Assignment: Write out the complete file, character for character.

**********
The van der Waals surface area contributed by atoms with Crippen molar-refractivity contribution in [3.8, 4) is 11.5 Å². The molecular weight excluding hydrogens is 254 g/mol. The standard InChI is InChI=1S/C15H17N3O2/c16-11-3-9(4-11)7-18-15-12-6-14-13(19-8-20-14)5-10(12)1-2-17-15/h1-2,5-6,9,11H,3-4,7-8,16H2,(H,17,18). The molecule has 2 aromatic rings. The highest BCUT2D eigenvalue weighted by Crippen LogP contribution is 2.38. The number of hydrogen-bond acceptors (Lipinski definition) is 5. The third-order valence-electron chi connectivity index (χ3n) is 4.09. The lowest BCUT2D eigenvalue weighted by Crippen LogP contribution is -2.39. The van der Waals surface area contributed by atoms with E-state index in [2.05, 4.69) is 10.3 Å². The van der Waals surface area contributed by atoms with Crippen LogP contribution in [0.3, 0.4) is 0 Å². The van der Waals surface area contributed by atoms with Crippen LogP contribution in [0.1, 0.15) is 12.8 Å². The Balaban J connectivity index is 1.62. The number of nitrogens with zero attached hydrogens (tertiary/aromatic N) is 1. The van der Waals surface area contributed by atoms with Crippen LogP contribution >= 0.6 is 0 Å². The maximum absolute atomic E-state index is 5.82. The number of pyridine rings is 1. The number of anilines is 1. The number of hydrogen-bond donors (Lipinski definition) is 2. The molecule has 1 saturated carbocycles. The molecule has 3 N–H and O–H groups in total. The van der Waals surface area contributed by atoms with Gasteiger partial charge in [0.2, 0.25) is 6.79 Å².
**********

The van der Waals surface area contributed by atoms with Crippen molar-refractivity contribution in [3.8, 4) is 11.5 Å². The molecular weight excluding hydrogens is 254 g/mol. The standard InChI is InChI=1S/C15H17N3O2/c16-11-3-9(4-11)7-18-15-12-6-14-13(19-8-20-14)5-10(12)1-2-17-15/h1-2,5-6,9,11H,3-4,7-8,16H2,(H,17,18). The molecule has 2 aromatic rings. The highest BCUT2D eigenvalue weighted by Crippen LogP contribution is 2.38. The number of hydrogen-bond acceptors (Lipinski definition) is 5. The third-order valence-electron chi connectivity index (χ3n) is 4.09. The lowest BCUT2D eigenvalue weighted by Crippen LogP contribution is -2.39. The van der Waals surface area contributed by atoms with E-state index in [2.05, 4.69) is 10.3 Å². The van der Waals surface area contributed by atoms with Crippen LogP contribution in [0.3, 0.4) is 0 Å². The van der Waals surface area contributed by atoms with Crippen LogP contribution in [0.1, 0.15) is 12.8 Å². The Balaban J connectivity index is 1.62. The number of nitrogens with zero attached hydrogens (tertiary/aromatic N) is 1. The van der Waals surface area contributed by atoms with Crippen LogP contribution >= 0.6 is 0 Å². The maximum absolute atomic E-state index is 5.82. The number of pyridine rings is 1. The number of anilines is 1. The number of hydrogen-bond donors (Lipinski definition) is 2. The molecule has 1 saturated carbocycles. The molecule has 3 N–H and O–H groups in total. The van der Waals surface area contributed by atoms with Gasteiger partial charge in [0.2, 0.25) is 6.79 Å².